In this post, I want to talk about service granularity in a smart client application. By service granularity, I am referring to the continuum of the scope of data that can be returned by a call to service. On the low end of the continuum, I would get a single data element (that’s extreme and nobody that I know of does this in today’s distributed applications – that’s more akin to CORBA and DCE, both of which are no longer current). On the other extreme, I’d get a complete object graph for a given business entity. In fact, the dilemma is the granularity of the data transfer objects (refer to Martin Fowler’s documented enterprise application pattern at http://www.martinfowler.com/eaaCatalog/dataTransferObject.html).
In smart client applications, I often use several tabs to display information about something. For example, I could have a customer screen with a personal information tab, account tab, preferences tab, and order history tab. Now I have a choice: (1) make one call to a service and get a data transfer object to represent the customer and related information for all the tabs in one fell swoop; or (2) make a service call to get a data transfer object for the personal information tab, and make an additional 3 separate calls to the service in the background and fill the tabs when the information comes back. The advantage of doing this is that the call to fill the first tab results in a smaller payload and thus should result in a faster response. The disadvantage is that a total of 4 calls were made and it would be easy to fall into the trap of designing the services to fit a particular UI paradigm, a no-no in “service oriented architectures.”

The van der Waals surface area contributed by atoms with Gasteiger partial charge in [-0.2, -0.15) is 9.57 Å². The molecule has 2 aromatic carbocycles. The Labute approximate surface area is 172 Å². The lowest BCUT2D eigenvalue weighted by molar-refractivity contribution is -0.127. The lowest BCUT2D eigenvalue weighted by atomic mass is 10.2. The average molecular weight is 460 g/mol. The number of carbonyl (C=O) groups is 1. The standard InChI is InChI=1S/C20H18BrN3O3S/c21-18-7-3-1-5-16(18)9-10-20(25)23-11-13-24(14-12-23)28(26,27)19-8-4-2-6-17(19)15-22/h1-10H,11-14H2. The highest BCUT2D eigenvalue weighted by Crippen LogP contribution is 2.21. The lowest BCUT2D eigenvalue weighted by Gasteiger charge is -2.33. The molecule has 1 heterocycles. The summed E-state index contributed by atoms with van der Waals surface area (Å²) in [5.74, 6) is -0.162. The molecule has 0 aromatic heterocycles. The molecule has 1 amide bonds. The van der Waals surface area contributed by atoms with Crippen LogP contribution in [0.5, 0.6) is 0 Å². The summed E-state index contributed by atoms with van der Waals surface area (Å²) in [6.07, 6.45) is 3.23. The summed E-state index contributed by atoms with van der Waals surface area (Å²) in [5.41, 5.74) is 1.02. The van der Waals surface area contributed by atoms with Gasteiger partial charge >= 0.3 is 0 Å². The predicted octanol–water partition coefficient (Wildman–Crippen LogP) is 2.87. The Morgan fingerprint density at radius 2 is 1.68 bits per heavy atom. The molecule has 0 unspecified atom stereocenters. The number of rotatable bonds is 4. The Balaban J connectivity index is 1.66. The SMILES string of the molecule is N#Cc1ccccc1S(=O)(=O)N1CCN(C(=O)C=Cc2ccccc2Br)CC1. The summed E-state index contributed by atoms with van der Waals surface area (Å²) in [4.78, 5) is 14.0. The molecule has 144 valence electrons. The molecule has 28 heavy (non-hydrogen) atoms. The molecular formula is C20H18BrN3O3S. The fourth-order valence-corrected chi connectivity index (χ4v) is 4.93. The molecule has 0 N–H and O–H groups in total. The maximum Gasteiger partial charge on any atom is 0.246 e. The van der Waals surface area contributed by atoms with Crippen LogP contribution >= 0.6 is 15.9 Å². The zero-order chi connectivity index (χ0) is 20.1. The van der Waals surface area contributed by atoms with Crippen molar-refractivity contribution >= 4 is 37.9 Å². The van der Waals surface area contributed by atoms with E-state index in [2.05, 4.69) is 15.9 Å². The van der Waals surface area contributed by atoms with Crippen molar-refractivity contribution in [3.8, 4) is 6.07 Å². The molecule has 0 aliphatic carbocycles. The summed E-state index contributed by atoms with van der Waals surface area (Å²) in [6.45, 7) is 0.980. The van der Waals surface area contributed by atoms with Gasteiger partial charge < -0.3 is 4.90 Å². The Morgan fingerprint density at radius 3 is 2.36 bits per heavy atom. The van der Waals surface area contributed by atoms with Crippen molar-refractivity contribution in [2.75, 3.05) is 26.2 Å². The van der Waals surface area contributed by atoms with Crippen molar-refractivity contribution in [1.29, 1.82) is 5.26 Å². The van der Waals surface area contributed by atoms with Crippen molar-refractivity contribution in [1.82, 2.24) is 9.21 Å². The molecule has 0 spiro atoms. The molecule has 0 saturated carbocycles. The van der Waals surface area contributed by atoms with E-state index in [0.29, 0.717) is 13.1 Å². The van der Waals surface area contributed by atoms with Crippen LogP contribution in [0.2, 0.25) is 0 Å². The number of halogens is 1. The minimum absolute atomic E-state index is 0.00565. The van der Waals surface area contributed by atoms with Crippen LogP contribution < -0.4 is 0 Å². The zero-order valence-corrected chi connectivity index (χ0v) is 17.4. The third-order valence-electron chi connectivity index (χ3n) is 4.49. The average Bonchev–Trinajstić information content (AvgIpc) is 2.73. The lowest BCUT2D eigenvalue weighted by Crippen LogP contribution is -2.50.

I am trying to find a happy medium where I first think about what the service should look like from a business perspective, while accounting for different ways in which UIs might consume the service.
Please post your comments on this topic as I am interested in finding out what others’ experiences are in this area.